How Cloud Computing is Affecting Network Cabling

Cloud computing is gathering popularity and is becoming the networking wave of the future. Both IT professionals and network cabling technicians alike need to embrace its growth and quickly understand what it means for their business. With the need for speed and agility at an all time high, technology is struggling to keep up to make the ever in demand cloud services function easily and efficiently.

What exactly is cloud computing? Basically, it’s when whatever application you are using is delivered over the network, as opposed to being processed locally. For example, creating a written document on a service over the Internet by connecting to a browser, instead of using a physically purchased product like Microsoft Word. There are a variety of cloud computing services available — Google Apps, Skype,, QuickBooks Online, and Basecamp, just to name a few. Many small businesses are jumping on this bandwagon in a effort to save money — word processing programs for an entire staff can get very expensive, and Google Docs and other similar online programs in the cloud are free.

With all of these readily available and easy accessible options, many companies are looking to jump into the cloud, but are worried about maintaining the security and reliable performance of their traditional on-premises deployments. Businesses are looking for greater adaptability, measured service, and room for growth. The network cabling industry is responding with discussions about the infrastructure necessary to support a successful cloud deployment.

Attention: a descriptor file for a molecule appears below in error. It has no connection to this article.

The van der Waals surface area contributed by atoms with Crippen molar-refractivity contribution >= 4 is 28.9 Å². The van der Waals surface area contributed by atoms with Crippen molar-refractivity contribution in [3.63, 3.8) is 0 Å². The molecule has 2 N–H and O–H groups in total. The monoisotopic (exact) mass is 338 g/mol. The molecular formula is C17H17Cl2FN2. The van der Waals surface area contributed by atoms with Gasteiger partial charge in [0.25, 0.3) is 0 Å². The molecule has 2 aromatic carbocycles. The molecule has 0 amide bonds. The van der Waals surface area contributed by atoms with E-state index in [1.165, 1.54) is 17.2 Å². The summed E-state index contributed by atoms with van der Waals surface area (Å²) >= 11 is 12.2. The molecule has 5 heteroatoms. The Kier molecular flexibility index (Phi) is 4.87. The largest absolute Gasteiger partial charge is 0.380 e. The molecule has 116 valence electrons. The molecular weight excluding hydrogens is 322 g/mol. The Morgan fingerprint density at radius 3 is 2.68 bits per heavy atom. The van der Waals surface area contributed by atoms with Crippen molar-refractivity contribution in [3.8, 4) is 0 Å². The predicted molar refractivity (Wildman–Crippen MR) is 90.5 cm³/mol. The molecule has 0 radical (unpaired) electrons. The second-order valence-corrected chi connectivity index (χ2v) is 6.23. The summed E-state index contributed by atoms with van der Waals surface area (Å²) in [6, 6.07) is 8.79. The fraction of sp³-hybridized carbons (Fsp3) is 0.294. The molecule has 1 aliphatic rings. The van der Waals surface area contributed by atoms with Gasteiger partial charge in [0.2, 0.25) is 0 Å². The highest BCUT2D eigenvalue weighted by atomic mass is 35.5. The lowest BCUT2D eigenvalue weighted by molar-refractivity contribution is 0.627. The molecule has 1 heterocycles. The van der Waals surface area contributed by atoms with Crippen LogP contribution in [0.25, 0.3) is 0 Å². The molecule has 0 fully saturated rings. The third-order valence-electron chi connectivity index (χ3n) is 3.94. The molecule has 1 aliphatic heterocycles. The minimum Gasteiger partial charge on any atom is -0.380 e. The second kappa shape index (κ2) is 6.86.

When designing or upgrading a system for a cloud computing, network cabling companies will now have to take into account a different kind of security focus, a definite need for high transmission speeds, and a flexible structure for the future cloud technology that is already in the works. Almost all businesses that want to operate in the cloud will need to have the cabling infrastructure that allows them 40 and 100 Gbit per second speeds. Many were happy with CAT6 copper cabling for this, but the industry is quickly transitioning to CAT6a and fiber optic cabling to meet the high speed requirements. As for security, the majority of applications will be delivered over the network, and so bandwidth must be scaled to fit the requirements of the users. In addition, there must be advance planning for the skyrocketing popularity in using mobile devices on the network.

Cloud computing is fast becoming the preferred way to do business, mostly due to the agility and flexibility of it’s services. The Cisco Global Cloud Index, in an effort to show the future growth of cloud-based IP and global data center traffic, forecasts that over 33% of all data center traffic will be cloud-based in the next years. And the IDC believes that the market will have jumped to a 45 billion dollar industry within the next year. It seems as though the clouds are here to stay, and by redesigning network infrastructures, the network cabling industry will be a big part of that success.